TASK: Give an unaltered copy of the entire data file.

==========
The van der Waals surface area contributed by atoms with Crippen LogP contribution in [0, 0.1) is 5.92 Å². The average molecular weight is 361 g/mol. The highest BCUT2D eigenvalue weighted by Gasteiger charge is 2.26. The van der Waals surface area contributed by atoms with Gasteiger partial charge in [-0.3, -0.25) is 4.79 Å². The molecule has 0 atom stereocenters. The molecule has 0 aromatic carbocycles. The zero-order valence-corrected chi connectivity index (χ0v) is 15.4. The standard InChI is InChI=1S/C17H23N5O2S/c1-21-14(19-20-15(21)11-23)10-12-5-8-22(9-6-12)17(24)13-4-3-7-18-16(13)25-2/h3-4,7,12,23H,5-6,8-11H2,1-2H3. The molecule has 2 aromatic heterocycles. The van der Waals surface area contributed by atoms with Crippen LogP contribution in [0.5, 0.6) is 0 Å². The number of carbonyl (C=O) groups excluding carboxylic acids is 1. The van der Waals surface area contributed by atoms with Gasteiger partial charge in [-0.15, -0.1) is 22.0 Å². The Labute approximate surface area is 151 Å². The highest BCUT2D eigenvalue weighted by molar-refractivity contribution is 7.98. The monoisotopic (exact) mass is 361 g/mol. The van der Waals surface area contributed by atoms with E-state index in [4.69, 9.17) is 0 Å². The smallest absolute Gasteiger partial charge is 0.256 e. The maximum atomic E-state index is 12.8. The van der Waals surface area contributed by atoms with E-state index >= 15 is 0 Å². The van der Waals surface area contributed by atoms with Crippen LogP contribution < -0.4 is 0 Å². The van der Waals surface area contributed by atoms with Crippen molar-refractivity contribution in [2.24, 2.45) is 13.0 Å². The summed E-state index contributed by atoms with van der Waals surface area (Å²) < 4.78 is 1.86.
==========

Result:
The van der Waals surface area contributed by atoms with Crippen LogP contribution in [0, 0.1) is 5.92 Å². The average molecular weight is 361 g/mol. The highest BCUT2D eigenvalue weighted by Gasteiger charge is 2.26. The van der Waals surface area contributed by atoms with Gasteiger partial charge in [-0.3, -0.25) is 4.79 Å². The molecule has 0 atom stereocenters. The molecule has 0 aromatic carbocycles. The zero-order valence-corrected chi connectivity index (χ0v) is 15.4. The standard InChI is InChI=1S/C17H23N5O2S/c1-21-14(19-20-15(21)11-23)10-12-5-8-22(9-6-12)17(24)13-4-3-7-18-16(13)25-2/h3-4,7,12,23H,5-6,8-11H2,1-2H3. The molecule has 2 aromatic heterocycles. The van der Waals surface area contributed by atoms with Crippen LogP contribution in [0.5, 0.6) is 0 Å². The number of carbonyl (C=O) groups excluding carboxylic acids is 1. The van der Waals surface area contributed by atoms with Gasteiger partial charge in [-0.15, -0.1) is 22.0 Å². The Labute approximate surface area is 151 Å². The highest BCUT2D eigenvalue weighted by molar-refractivity contribution is 7.98. The monoisotopic (exact) mass is 361 g/mol. The van der Waals surface area contributed by atoms with E-state index in [4.69, 9.17) is 0 Å². The smallest absolute Gasteiger partial charge is 0.256 e. The maximum atomic E-state index is 12.8. The van der Waals surface area contributed by atoms with E-state index >= 15 is 0 Å². The van der Waals surface area contributed by atoms with Crippen LogP contribution < -0.4 is 0 Å². The van der Waals surface area contributed by atoms with Crippen molar-refractivity contribution in [2.24, 2.45) is 13.0 Å². The summed E-state index contributed by atoms with van der Waals surface area (Å²) < 4.78 is 1.86.